Reporting here from the hot tub time machine, it’s 2010. Business analysts and those with even a passing interest in menswear will remember this as the year Suit Supply became in a worldwide phenomenon. It was also when, for the first time, new technology allowed men to customize their own suits online without having to subject themselves to annoying hassles like tailors or the hassle of going into a store.
Incidentally, 2010 also coincided with some other changes in the evolution of fashion, and this may be the place to highlight a fact about menswear that is generally too underappreciated. As a male uniform, the dress has changed very little in 400 years, dress historians say. (Regarding what: Harry Styles in a suit wouldn’t have been much of a shout-out to the denizens of the pre-industrial era, when men and women wore tunics and aristocratic children wore suits until they graduated to two-legged pieces in a rite of passage known as “shoeing”)
In other words, although dresses have always been with us, their proportions are constantly changing with tastes, and by the second decade of this century, the influence of the American designer Thom Browne had been placed on every corner of an industry that was looking for direction. For anyone who doesn’t know the influence of Mr. Browne, let’s put it this way: Dear, he shrunk the suit.
Mr. Browne made tighter, shorter jackets, making posters for the men’s rear. He designed skinny pants so short that men suddenly had ankles again.
Mainstream fashion may have shied away from the more extreme manifestations of the skimpy dress, and yet it got the memo. Guys of all shapes and sizes, from “giraffes” to “short kings,” embraced tight suits, made them their default business attire, and stuck with it. Then, of course, the pandemic happened, and no one needs to read another story about what he did with hard pants and blazers.
Now, of course, large numbers of workers are returning to the office. A surprising number have already been working in corporate ant farms for months or even, in the case of some investment banks, up to a year.
As far as the RTO outfit is concerned, then, it is the finance brothers who are leading the way. And for anyone who wants to observe these individuals in their natural habitat, the ideal viewing platform is the atrium of Brookfield Place, a large office and shopping mall complex in Manhattan’s financial district. There, this menswear critic parked up on three separate lunchtime afternoons last week to take a snapshot of what businessmen wear to the office. If the information gathered was in some sense random, it was also surprising in every case.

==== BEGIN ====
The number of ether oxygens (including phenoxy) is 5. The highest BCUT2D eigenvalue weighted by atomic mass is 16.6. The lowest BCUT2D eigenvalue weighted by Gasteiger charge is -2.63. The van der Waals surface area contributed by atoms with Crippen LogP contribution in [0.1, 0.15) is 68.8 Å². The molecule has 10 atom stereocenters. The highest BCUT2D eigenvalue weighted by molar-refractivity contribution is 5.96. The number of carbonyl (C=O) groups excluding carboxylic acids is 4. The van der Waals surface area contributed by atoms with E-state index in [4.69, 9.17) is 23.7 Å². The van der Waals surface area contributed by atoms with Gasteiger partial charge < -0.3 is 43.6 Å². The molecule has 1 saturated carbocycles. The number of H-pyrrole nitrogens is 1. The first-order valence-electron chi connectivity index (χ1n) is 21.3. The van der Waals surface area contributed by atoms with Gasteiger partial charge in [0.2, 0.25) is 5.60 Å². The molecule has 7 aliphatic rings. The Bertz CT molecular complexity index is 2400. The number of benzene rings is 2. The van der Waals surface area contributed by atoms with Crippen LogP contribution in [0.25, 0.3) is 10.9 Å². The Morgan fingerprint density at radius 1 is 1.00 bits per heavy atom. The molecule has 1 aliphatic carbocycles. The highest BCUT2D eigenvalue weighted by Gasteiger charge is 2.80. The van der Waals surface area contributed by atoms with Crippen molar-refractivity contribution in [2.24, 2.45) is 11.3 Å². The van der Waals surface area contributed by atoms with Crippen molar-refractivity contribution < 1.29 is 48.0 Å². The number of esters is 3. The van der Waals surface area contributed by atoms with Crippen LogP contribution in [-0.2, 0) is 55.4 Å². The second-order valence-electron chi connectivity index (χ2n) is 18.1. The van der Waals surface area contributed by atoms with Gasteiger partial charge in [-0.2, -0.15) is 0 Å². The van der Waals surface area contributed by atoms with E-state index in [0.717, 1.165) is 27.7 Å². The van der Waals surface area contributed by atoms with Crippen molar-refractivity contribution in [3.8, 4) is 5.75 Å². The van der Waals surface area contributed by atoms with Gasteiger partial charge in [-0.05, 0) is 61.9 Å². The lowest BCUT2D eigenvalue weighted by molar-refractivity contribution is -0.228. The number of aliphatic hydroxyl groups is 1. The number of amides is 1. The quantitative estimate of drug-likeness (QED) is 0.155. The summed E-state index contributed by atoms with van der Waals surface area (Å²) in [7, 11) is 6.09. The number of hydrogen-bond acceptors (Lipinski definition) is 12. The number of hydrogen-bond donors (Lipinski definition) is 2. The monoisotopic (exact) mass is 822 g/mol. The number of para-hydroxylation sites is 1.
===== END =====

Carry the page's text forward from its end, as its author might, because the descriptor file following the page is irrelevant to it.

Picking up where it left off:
Far from dressing very differently than they did before Covid-19 sent workers scattered to the safety of dormitory workspaces, the finance colleagues, it turns out, were dressed the same way as the people who had these same jobs would have done when Barack Obama occupied the White House. . Unlike the former president, whose sartorial tastes were often a bit dated, the men who descended the escalators from the Royal Bank of Canada, financial services companies such as American Express or the Jones Day law firm, or they picked up baguette ham sandwiches from Le District in the brown bag. in nearby financial behemoths like Goldman Sachs, it looked well-updated. That is, if the date in question was 2010.
“What am I wearing?” said David, a 30-year Goldman employee who, like many interviewed for this story, cited company policy in declining to provide his full name. “Who wants to know?”
It turns out that David’s way of dressing could serve as a template for all the financial bros in the official RTO phase. (David Solomon, the CEO of Goldman Sachs, has been a staunch opponent of the hybrid work trend, saying repeatedly that he views remote work as an aberration and expects employees to return to the office full-time.)